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Memorial Miniature Golf and Museum: Hole 8 – 8th Air Force
Hole 8 is sponsored by:
Often underappreciated in contributing to victory in Europe was the strategic bombing campaign against Germany, and no unit fought more over Nazi skies than the 8th Air Force. Organized in 1942, the unit was originally known as VIII Bomber Command. The unit flew daylight raids while the British RAF preferred to operate by night. The unit flew her first combat mission from England on August 17th, 1942, flying B-17s over French marshalling yards.
It wasn’t until February 1944 that the 8th Air Force became an independent unit and began to attack in far greater numbers. The first major operation for the newly formed 8th Air Force became known as big week. During Big Week over 1,000 bombers, 800 Mustangs and Spitfire fighters bombed 12 German aircraft factories, while braving the deadly walls of flak anti-aircraft fire, as well as attacking German fighters.
On March 6th, the 8th Air Force undertook their first raid against Berlin, sending 800 bombers against the heavily defended Reich capital. The 9th Air Force also contributed to the D-Day landings, striking at railway yards and fuel depots to disrupt German supplies in France.
By Summer 1944, the 8th Air Force had all but destroyed the Luftwaffe’s fighters, due mainly to the P-51 Mustang escort fighters that protected American bomber formations all the way to their targets.
After D-Day the 8th Air Force’s primary objective was to destroy German synthetic lubricant and ball bearing manufacturing facilities. In the last days of the war, 8th Air Force Bombers struck targets as far east as Hungary and Czechoslovakia.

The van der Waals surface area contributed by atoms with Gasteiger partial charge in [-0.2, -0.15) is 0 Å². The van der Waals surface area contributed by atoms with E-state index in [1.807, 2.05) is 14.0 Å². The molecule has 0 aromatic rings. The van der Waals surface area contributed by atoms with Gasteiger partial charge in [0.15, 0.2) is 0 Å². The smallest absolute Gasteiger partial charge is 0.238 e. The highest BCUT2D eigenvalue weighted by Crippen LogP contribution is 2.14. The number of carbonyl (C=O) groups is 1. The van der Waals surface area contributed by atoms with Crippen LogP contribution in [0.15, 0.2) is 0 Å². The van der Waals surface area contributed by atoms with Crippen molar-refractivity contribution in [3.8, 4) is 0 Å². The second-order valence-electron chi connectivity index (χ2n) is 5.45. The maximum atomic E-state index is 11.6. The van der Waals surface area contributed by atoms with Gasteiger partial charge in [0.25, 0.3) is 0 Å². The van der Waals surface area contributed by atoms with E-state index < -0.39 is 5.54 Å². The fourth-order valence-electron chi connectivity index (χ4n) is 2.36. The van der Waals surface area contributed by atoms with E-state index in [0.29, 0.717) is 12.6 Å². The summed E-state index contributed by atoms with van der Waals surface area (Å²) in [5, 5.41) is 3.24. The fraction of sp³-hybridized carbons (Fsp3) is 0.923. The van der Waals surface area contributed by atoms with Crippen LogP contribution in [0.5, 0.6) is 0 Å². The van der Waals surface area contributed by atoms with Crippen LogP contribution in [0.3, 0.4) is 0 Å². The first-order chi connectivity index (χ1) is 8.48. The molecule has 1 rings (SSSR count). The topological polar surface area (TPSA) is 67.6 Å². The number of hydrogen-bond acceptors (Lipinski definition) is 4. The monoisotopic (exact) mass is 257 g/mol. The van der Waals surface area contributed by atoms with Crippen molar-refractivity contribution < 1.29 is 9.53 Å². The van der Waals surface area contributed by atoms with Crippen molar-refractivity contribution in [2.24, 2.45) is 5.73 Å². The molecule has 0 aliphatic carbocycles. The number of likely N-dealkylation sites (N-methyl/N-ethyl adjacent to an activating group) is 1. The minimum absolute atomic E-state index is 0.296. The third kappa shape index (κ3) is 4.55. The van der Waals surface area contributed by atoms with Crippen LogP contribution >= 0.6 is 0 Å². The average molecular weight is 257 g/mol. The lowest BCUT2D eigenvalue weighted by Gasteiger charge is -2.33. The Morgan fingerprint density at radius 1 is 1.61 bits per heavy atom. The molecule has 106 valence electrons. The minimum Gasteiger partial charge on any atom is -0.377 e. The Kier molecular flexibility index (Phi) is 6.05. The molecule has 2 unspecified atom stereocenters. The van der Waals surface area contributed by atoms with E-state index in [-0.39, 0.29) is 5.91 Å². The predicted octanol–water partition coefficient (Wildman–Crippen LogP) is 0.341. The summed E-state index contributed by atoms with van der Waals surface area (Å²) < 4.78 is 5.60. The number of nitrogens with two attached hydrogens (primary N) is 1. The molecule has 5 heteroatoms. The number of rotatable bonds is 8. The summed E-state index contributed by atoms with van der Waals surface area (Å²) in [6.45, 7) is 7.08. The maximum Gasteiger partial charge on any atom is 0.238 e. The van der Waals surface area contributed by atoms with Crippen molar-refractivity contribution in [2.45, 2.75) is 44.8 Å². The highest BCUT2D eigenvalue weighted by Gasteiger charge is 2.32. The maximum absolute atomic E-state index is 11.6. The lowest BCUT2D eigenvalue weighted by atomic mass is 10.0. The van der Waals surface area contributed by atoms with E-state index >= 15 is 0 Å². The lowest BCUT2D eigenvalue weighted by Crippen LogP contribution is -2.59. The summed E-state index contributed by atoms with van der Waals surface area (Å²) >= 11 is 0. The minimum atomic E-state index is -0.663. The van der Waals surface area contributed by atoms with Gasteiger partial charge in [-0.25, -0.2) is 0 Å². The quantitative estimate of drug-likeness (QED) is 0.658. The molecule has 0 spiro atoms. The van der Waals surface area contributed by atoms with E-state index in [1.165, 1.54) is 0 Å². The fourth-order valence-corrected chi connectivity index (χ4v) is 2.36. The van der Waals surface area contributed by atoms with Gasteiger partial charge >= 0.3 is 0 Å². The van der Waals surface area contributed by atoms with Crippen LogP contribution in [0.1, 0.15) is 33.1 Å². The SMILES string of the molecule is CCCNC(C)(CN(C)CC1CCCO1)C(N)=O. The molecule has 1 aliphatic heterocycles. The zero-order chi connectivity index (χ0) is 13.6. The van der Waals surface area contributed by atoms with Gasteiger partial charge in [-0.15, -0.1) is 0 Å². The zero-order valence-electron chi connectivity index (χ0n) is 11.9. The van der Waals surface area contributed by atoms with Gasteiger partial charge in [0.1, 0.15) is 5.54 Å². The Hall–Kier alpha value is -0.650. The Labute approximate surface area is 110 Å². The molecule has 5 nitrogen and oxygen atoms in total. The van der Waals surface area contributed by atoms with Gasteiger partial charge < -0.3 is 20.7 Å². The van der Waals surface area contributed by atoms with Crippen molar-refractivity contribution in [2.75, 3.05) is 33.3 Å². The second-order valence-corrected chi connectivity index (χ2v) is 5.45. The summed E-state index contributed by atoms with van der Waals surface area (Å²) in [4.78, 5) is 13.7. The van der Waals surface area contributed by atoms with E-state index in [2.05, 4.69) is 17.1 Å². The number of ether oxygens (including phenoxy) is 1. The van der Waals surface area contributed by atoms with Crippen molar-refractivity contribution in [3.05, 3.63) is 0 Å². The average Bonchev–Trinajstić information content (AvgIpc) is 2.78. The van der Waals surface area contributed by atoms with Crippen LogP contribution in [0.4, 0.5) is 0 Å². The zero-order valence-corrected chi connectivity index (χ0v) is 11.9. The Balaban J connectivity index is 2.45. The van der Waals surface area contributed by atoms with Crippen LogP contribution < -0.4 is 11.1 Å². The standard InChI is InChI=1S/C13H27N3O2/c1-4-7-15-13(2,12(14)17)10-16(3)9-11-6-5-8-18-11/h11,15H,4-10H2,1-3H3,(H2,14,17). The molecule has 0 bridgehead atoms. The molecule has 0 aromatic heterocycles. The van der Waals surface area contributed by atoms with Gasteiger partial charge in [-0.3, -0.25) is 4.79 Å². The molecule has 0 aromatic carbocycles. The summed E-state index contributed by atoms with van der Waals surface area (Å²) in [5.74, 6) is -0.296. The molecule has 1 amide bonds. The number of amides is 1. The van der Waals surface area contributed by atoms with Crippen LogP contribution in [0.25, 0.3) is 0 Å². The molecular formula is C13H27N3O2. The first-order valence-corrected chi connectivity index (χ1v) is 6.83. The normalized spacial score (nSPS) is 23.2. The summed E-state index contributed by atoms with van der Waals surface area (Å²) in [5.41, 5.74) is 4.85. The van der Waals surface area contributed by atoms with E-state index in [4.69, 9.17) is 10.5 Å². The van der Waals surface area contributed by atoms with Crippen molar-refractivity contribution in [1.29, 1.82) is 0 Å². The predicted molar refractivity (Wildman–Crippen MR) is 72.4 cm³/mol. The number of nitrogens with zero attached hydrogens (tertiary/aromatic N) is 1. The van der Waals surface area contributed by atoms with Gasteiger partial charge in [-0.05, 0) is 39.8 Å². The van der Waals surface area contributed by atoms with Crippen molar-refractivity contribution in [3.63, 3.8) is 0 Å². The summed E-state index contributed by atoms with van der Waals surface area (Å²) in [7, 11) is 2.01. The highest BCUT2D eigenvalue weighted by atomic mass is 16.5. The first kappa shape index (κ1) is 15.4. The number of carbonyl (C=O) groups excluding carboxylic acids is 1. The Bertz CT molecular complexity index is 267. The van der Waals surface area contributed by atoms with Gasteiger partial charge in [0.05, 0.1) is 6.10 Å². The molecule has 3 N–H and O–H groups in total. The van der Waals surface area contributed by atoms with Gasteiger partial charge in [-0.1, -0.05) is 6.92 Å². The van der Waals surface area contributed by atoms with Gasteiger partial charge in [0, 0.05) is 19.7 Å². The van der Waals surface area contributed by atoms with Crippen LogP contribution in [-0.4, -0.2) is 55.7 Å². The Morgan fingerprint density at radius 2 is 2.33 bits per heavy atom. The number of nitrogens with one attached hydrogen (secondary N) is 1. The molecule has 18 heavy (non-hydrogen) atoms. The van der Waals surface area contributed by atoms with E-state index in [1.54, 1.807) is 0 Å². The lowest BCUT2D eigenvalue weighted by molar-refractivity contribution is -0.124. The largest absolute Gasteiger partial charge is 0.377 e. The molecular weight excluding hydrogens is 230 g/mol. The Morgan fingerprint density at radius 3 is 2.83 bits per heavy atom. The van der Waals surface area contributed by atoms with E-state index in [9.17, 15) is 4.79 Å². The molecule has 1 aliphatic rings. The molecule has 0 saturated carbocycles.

Despite their major contributions to defeating Hitler’s Germany, over half of all American Air Force casualties were suffered by the 8th Air Force. Across the globe, just as the 8th Air Force was preparing to ship out for England, another pivotal battle was being fought, not in the skies, but in the seas of East Asia…(continued on hole #9)
Vocabulary Word: Flak – Flak was arguably the greatest fear for Allied bomber crews in the skies above Nazi territory. Appearing as harmless black puffs of smoke in the sky, these exploding shells were capable of wreaking havoc on even the toughest bombers. Generally fired from the formidable 88mm gun, flak positions covered Germany and made any bombing mission exceedingly dangerous.Memorial Miniature Golf and Museum
This is one of the shortest holes on the course. It’s a jump from a ramp onto the 8th Air Force insignia. The hole is located on the back right.
Mister Mini Golf Pro Tips
There is not a lot of runway behind the hole so you will want to layup on this one just a tad.
ADA Accessibility Notes: ADA compliant pathways are installed to allow for 9 holes of accessible play.
For more details on course accessibility, always check in with a course you are visiting as they may be able to do additional accommodations. In addition, a great resource is the ADA Checklist for Miniature Golf Courses.
Check out the prior hole here:
Memorial Miniature Golf and Museum’s Page is located here:
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